Entertainment giant Disney (Disney Stock Quote, Chart, News NYSE:DIS) has seen its share of heartbreak in recent weeks which has erased all those good-time gains over the past 12 months.
But the company is sound and the stock is trading at attractive levels, says Greg Newman of Scotia Wealth.
“This is a name that into 2010 you could buy in the $20s and it’s gone up four-fold, five-fold, six-fold, but you have to have respect on what can happen in downturns in bear markets,” said Newman, senior wealth advisor and director of wealth management for Scotia Wealth, who spoke to BNN Bloomberg on Wednesday.
Disney’s share price had been doing exceptionally well since about this time last year as the hype started to build over the launch of the company’s streaming service, which finally occurred last November 12.
And the reviews so far have been positive.
Where many expected Disney+ to take a bite out of Netflix’s dominant market share, the real test came with the company’s first quarterly report since the launch. Disney’s fiscal Q1 2020 ended December 31, 2019, was delivered in early February, with the company reporting 26.5 million subscribers to Disney+, up from ten million initial sign-ups in early November. Management reported in the February 4 earnings call that the number had climbed to 28.6 million by early February.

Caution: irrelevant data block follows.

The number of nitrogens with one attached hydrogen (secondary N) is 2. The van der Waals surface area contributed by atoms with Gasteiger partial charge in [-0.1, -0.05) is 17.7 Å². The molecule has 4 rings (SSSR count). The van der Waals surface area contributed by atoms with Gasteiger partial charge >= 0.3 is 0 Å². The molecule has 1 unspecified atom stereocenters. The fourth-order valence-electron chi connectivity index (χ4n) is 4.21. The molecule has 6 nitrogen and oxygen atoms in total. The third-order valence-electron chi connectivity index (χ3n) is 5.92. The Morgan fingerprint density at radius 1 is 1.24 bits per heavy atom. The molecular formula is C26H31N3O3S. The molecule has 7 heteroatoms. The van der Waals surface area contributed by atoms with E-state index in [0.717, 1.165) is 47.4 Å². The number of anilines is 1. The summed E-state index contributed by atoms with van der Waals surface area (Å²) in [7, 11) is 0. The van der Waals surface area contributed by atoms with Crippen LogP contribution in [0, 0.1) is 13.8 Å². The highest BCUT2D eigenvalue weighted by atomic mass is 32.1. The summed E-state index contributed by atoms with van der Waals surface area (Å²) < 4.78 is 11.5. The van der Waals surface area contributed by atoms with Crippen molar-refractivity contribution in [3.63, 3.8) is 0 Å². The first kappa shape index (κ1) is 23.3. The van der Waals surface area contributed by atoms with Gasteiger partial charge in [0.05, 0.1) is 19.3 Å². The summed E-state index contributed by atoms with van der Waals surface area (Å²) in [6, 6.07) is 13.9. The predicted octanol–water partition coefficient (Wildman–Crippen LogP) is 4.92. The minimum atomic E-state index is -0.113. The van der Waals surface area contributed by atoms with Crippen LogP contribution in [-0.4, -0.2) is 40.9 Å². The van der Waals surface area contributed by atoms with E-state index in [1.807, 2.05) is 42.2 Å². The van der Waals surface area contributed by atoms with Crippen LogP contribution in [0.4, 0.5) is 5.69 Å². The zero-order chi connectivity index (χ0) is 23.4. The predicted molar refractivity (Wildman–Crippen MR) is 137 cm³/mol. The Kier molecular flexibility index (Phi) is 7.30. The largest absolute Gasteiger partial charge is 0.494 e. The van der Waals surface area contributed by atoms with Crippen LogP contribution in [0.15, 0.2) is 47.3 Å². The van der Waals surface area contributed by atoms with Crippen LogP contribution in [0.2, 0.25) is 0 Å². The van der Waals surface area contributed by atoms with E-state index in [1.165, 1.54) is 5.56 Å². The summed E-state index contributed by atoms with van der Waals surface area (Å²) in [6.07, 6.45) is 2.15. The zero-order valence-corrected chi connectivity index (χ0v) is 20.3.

“We had a strong first quarter, highlighted by the launch of Disney+, which has exceeded even our greatest expectations,” said Robert A. Iger, Chairman and CEO, in a press release. “Thanks to our incredible collection of brands, outstanding content from our creative engines and state-of-the-art technology, we believe our direct-to-consumer services, including Disney+, ESPN+ and Hulu position us well for continued growth in today’s dynamic media environment.”
The quarter was even a beat on both top and bottom lines, with Disney showing earnings of $1.53 per share on revenue of $20.86 billion. Analysts had been expected $1.44 per share on revenue of $20.79 billion. (All figures in US dollars.) In terms of segments, Disney saw a doubling in its Studio Entertainment revenue to $3.76 billion while its Parks, Experience and Products business grew eight per cent to $7.4 billion and operating income went up nine per cent to $2.3 billion.
“I personally think that Disney is an excellent business,” said Newman. “It’s very hard to model what their earnings are going to be for the next couple of quarters, but at some point investors will really look through that.”
“I think all things being equal, you want to buy it closer to the 100-day, which would be about $96,” he said.
Disney’s management has guided for Disney+ subscribers to hit between 60 million and 90 million by the end of fiscal 2024. By comparison, Netflix recorded 8.76 million new subscribers globally with its last quarterly report in January, bringing its total paid subscribers to 167 million worldwide. Disney closed on Thursday down 13 per cent to $91.81.